Wednesday, November 17, 2010

Daddy Christmas Tips

I LOVED this post by Mark Driscoll on how dad's can really make Christmas special for their family. I've already started getting in the Christmas spirit by drinking a few Starbucks Peppermint Mochas already. I can't wait to put some of these tips to use:

1.Dad needs a plan for the holidays to ensure his family is loved and memories are made. Dad, what’s your plan?

2.Dad needs to ensure his family is giving generously during the holidays. Dad, who in need is your family going to adopt, bless, and serve?

3.Dad needs to carve out time for sacred events and experiences to build family traditions that are fun and point to Jesus. Dad, is your calendar ready for December?

4.Dad needs to not let the stress of the holidays, including money, cause him to be grumpy with Mom or the kids. Dad, how’s your joy?

5.Dad needs to make memories and not just give gifts. Dad, what special memories can you make this holiday season?

6.Dad needs to manage the extended family and friends during the holidays. Dad, who or what do you need to say “no” to?

7.Dad needs to schedule a big Christmas date with his daughter(s). Dad, what’s your big plan for the fancy Daddy-daughter date?

8.Dad needs to schedule guy time with his son(s). Dad, what are you and your son(s) going to do that is active, outdoors, and fun?

9.Dad needs to help get the house decorated. Dad, are you really a big help to Mom with getting things ready?

10.Dad needs to ensure there are some holiday smells and sounds. Dad, is Christmas music on the iPod, is the tree up, can you smell cookies and cider?


  1. One of my favorite Christmas memories involving my Dad stems from a huge fight I had with my mom in 8th grade about getting the Christmas Tree. My 7th grade year we had gone with family friends to one of those "cut your own tree" places, it was 40 degrees and raining the entire 6(!) hours we were looking for a tree. When we got home that evening I told my mom that I "was never doing that again." Well, mom made plans to go with those same friends the next year and I, in ways that only an 8th grader can do, positively refused to go. We got in a huge fight which ended with, "Bruce, take your daughter and go get a tree." Dad and I drove 10 minutes to the Christmas tree lot, walked around for 5 minutes, bought a tree and were home 10 minutes later, tree in hand. The entire experience took 25 minutes and we laughed the entire time. As an 8th grader it was one of the best, "aw, Dad, you get me" moments. Every year since then Dad and I go pick out a tree at the corner lot and it takes no more than 45 minutes.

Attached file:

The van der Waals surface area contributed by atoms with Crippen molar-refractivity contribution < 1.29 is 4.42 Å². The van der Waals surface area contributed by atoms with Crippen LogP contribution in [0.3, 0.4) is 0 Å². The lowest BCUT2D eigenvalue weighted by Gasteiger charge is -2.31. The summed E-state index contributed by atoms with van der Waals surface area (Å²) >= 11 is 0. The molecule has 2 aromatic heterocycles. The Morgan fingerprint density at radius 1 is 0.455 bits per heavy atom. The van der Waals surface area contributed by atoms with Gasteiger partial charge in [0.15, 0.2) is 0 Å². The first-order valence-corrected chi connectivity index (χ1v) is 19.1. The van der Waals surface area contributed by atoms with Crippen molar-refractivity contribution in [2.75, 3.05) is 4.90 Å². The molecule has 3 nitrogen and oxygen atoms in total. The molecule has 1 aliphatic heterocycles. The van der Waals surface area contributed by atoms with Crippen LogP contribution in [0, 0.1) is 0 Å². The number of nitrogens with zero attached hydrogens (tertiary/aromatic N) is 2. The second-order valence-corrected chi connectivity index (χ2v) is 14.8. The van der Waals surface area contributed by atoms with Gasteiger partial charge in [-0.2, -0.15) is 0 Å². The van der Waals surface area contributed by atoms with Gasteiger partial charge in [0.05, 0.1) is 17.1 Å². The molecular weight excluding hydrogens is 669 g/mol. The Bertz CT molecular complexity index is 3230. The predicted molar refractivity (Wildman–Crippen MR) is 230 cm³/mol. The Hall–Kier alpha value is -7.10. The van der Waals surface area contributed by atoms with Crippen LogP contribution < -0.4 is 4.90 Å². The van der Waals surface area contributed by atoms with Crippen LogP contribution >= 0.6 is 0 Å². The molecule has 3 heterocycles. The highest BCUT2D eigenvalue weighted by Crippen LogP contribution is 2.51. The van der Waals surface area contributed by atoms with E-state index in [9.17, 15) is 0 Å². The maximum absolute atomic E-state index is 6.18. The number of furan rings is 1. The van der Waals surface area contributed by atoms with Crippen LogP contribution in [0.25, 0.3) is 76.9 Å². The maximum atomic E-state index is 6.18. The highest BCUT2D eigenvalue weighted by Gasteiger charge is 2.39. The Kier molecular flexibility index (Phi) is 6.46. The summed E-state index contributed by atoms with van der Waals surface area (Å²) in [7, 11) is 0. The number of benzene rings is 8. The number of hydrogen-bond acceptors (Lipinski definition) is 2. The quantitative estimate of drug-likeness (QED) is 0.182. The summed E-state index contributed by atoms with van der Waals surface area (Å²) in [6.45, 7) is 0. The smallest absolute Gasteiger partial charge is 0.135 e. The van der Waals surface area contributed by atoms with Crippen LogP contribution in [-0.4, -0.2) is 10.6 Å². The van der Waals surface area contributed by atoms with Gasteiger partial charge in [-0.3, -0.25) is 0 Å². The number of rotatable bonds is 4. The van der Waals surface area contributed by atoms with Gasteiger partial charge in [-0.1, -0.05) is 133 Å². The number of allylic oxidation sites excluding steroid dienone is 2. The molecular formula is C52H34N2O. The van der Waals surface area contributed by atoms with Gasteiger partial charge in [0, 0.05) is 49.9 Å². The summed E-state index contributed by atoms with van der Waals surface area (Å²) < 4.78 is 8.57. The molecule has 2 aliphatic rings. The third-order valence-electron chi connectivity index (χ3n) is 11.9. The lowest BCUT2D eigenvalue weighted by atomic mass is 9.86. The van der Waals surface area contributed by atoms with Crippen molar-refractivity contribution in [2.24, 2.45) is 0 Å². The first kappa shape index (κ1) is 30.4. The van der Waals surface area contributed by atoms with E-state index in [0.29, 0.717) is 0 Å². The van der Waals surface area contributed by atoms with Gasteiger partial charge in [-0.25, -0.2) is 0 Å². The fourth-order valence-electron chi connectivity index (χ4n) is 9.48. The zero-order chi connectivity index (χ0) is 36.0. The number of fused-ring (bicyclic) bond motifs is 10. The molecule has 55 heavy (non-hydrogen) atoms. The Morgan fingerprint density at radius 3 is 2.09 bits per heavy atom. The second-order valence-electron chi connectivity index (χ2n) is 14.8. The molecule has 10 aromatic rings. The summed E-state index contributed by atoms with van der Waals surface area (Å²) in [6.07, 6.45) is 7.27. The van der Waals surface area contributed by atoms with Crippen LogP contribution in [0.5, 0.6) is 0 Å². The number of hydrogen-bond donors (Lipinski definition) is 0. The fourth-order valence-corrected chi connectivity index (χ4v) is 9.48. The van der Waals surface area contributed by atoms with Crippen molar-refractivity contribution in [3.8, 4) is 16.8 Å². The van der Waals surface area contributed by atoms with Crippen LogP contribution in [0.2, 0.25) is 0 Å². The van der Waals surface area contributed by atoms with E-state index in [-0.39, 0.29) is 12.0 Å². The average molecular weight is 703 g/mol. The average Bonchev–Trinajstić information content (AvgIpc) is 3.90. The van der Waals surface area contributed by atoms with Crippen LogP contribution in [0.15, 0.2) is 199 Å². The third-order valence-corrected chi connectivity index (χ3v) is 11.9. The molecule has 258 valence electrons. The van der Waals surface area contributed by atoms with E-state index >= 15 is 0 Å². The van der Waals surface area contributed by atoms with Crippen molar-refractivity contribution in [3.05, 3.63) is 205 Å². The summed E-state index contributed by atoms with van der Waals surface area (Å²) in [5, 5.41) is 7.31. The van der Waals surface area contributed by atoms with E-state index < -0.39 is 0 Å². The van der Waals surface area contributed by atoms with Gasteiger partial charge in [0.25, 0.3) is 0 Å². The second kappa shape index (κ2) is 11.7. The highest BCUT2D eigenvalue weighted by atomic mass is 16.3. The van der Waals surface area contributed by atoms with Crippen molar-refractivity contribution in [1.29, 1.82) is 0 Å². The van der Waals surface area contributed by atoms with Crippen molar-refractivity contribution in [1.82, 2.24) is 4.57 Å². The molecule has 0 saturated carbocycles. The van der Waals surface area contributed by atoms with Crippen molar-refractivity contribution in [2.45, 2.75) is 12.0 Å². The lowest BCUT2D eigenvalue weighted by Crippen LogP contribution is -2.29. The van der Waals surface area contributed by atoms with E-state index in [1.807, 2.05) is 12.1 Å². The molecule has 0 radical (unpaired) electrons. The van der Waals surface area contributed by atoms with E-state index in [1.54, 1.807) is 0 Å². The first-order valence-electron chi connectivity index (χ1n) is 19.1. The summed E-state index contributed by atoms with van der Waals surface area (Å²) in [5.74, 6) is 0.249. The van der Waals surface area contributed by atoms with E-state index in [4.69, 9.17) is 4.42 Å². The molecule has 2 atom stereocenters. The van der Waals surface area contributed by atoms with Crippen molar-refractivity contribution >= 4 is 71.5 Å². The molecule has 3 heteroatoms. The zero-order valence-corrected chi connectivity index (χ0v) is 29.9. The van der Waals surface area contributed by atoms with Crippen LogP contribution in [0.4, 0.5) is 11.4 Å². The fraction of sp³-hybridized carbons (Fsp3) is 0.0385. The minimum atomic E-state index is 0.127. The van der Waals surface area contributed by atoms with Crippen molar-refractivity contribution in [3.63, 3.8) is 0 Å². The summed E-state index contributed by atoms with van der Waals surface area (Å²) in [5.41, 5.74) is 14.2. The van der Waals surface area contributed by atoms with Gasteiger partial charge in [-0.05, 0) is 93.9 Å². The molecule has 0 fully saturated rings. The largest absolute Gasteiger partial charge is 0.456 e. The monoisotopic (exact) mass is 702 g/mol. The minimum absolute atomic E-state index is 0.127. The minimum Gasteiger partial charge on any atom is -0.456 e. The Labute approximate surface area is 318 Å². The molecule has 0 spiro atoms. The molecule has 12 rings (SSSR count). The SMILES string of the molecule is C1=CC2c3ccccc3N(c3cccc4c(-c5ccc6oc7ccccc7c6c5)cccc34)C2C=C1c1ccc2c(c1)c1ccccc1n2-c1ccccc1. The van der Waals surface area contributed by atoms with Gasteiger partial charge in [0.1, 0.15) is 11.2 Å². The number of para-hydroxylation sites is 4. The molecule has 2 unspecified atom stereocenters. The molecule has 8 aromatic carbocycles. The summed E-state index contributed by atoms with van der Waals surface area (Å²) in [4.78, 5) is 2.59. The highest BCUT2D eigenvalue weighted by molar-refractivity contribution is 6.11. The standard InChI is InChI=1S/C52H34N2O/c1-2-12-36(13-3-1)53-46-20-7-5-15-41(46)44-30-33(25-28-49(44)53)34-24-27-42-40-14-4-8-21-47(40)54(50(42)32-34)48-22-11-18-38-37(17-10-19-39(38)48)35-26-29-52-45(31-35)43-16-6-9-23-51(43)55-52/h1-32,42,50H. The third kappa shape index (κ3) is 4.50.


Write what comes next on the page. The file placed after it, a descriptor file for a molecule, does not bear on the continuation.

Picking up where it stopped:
Parents think Christmas memories need to be bright and shiny and perfect but really, it is all about understanding your kids and helping them cultivate memories that are fun and unique to them. If someone asked me today if I wanted to go to a cut your own tree lot I would politely decline the invitation because honestly, like 8th grade Gail, it doesn't sound like "my kind of fun."

    Anyway, that was my first thought when I read today's blog :)My dad is the sweetest man I know, I know I only survived my teenage years because of how well he knew me and loved me.

  2. Gail, this was a good reminder for me to always try to "know" my children. What a cool memory to have with your dad! Thanks for sharing that.


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